The joy of writing about drinking is not just drinking, but also watching what, and how, other patrons drink. (You guys really like vodka tonics. And when did Long Island Iced Teas become a thing again?)
But sometimes, I wish I had the chutzpah to lean over to say, “Add two dashes of bitters to your cocktail. It will taste 10 times better.” Or yell: “For the love of God, don’t order two more glasses of wine. Just buy a bottle.”
Well, I had four weeks of vacation to mull this over, to list things I wish patrons could do to drink better and smarter. (I know what you’re thinking. Is the job of a drink writer so stressful that you need a month off?)
Nevertheless, I did. And I scribbled some thoughts on cocktail napkins. My thoughts:
▪ Drink like you’re in Europe.
Order wine by the bottle, not by the glass, if you’re drinking with friends. It’s a much better deal. Besides, you don’t know how long those open bottles have been sitting on the shelf.
▪ Order a cocktail with fresh pineapple juice.
Once you realize how good a tropical drink tastes with fresh pineapple juice, you’ll never want the canned version again. Thanks to the Tiki trend, many local craft cocktail bars now use the good stuff.
▪ Drink beer, now.
It’s one of the best times to throw down a few, and not just because of Oktoberfest. Also, haters will say the tap selections at bars around this time of year are unfocused, all over the map. I prefer the word eclectic.
Taverns are putting on their last summer kegs of lighter beers and pilsners while rolling out darker beers and bourbon-barrel aged brews to welcome in autumn, the best of both worlds.
▪ Drink like you’re in Tokyo.
Japan may be the epicenter of mixology, but what do the locals there drink? Japanese whiskey highballs. I’m a convert. Take about one and a half ounces of Japanese whiskey and top the glass with sparkling water and ice for a light, bubbly drink. They even sell whiskey soda in a can in Japan.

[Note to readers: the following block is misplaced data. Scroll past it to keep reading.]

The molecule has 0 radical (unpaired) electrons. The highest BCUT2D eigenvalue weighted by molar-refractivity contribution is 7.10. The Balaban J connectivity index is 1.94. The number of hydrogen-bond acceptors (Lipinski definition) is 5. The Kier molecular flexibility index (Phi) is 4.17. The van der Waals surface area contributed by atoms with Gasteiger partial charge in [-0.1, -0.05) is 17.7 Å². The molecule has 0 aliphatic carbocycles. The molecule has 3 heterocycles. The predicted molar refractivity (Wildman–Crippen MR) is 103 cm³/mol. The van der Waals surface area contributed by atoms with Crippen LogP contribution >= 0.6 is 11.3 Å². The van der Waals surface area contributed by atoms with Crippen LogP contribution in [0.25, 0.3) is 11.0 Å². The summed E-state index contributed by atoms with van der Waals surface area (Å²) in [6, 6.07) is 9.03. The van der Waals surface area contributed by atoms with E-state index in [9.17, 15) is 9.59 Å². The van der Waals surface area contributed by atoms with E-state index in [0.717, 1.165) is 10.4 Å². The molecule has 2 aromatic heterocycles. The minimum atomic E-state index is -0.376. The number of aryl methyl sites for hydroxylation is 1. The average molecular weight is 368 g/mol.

▪ Ask for bitters in your mojito.
Everyone loves mojitos. You’ll love it more if you order it with two dashes of Angostura bitters. It adds a layer of complexity and rounds out the rum and the sugar nicely. This rule is also true with martinis (two dashes of orange bitters) and Manhattans (two dashes either).
▪ Don’t order off-menu drinks.
In the cocktail climate of late, it became trendy to saddle up to the bar and tell the mixologist “dealer’s choice,” to have him or her make something off the menu. You look cool while other patrons stare at what the bartender has under the old arm garter.
I say order from the menu. It’s how I judge a craft cocktail bar on a first visit. The menus around town are much better thought out now, with interesting original and seasonal drinks. And in Seattle, the star bartender doesn’t work every night, but his or her imprint is on the cocktail menu.
▪ Make a Moscow Mule at home.
This popular vodka drink runs from $10 to $15 at many bars, even though it only costs about $1.25 to make. Save your money and make it at home. It’s easy. And don’t believe the marketing hype. Your Moscow Mule will taste just fine without the fancy copper mug this drink is typically served in.
Here’s what you do: Buy the cheapest vodka. It won’t matter. The ginger beer, though, you shouldn’t skimp on. I prefer Barritt’s, Fever Tree or Goslings. Pour 2 ounces vodka and 1 ounce fresh lime juice in a tall glass with ice cubes. Top with 4 ounces ginger beer and stir. Garnish with lime wedge.